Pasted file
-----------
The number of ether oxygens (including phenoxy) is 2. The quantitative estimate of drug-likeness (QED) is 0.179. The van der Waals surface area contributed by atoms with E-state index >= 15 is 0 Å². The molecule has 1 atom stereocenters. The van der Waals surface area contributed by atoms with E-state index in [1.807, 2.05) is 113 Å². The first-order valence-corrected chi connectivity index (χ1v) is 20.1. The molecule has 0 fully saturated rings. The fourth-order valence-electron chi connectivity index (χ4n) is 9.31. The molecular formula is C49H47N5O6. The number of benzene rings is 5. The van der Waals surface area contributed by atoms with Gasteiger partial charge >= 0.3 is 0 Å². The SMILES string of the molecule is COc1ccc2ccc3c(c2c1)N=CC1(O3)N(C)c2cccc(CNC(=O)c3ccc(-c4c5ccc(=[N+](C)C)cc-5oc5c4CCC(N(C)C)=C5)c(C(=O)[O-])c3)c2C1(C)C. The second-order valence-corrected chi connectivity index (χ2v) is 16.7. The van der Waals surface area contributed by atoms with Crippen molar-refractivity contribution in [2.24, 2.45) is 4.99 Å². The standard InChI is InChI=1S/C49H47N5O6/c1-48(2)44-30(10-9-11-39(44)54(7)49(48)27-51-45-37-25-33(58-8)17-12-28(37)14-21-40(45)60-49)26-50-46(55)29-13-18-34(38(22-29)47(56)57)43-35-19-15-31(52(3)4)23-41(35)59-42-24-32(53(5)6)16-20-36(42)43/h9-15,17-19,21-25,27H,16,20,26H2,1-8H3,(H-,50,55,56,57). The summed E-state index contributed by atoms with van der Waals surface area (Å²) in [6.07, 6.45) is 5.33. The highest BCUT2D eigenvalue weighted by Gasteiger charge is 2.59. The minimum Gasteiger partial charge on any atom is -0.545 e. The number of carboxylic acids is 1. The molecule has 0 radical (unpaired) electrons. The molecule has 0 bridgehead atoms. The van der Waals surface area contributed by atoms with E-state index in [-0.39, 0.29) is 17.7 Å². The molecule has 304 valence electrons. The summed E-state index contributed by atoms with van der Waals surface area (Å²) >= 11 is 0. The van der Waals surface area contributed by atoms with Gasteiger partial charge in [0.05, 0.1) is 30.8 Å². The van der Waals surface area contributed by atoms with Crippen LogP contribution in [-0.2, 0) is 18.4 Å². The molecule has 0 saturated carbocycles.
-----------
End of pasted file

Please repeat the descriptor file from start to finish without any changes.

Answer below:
The number of ether oxygens (including phenoxy) is 2. The quantitative estimate of drug-likeness (QED) is 0.179. The van der Waals surface area contributed by atoms with E-state index >= 15 is 0 Å². The molecule has 1 atom stereocenters. The van der Waals surface area contributed by atoms with E-state index in [1.807, 2.05) is 113 Å². The first-order valence-corrected chi connectivity index (χ1v) is 20.1. The molecule has 0 fully saturated rings. The fourth-order valence-electron chi connectivity index (χ4n) is 9.31. The molecular formula is C49H47N5O6. The number of benzene rings is 5. The van der Waals surface area contributed by atoms with Gasteiger partial charge >= 0.3 is 0 Å². The SMILES string of the molecule is COc1ccc2ccc3c(c2c1)N=CC1(O3)N(C)c2cccc(CNC(=O)c3ccc(-c4c5ccc(=[N+](C)C)cc-5oc5c4CCC(N(C)C)=C5)c(C(=O)[O-])c3)c2C1(C)C. The second-order valence-corrected chi connectivity index (χ2v) is 16.7. The van der Waals surface area contributed by atoms with Crippen molar-refractivity contribution in [2.24, 2.45) is 4.99 Å². The standard InChI is InChI=1S/C49H47N5O6/c1-48(2)44-30(10-9-11-39(44)54(7)49(48)27-51-45-37-25-33(58-8)17-12-28(37)14-21-40(45)60-49)26-50-46(55)29-13-18-34(38(22-29)47(56)57)43-35-19-15-31(52(3)4)23-41(35)59-42-24-32(53(5)6)16-20-36(42)43/h9-15,17-19,21-25,27H,16,20,26H2,1-8H3,(H-,50,55,56,57). The summed E-state index contributed by atoms with van der Waals surface area (Å²) in [6.07, 6.45) is 5.33. The highest BCUT2D eigenvalue weighted by Gasteiger charge is 2.59. The minimum Gasteiger partial charge on any atom is -0.545 e. The number of carboxylic acids is 1. The molecule has 0 radical (unpaired) electrons. The molecule has 0 bridgehead atoms. The van der Waals surface area contributed by atoms with E-state index in [-0.39, 0.29) is 17.7 Å². The molecule has 304 valence electrons. The summed E-state index contributed by atoms with van der Waals surface area (Å²) >= 11 is 0. The van der Waals surface area contributed by atoms with Gasteiger partial charge in [0.05, 0.1) is 30.8 Å². The van der Waals surface area contributed by atoms with Crippen LogP contribution in [-0.2, 0) is 18.4 Å². The molecule has 0 saturated carbocycles.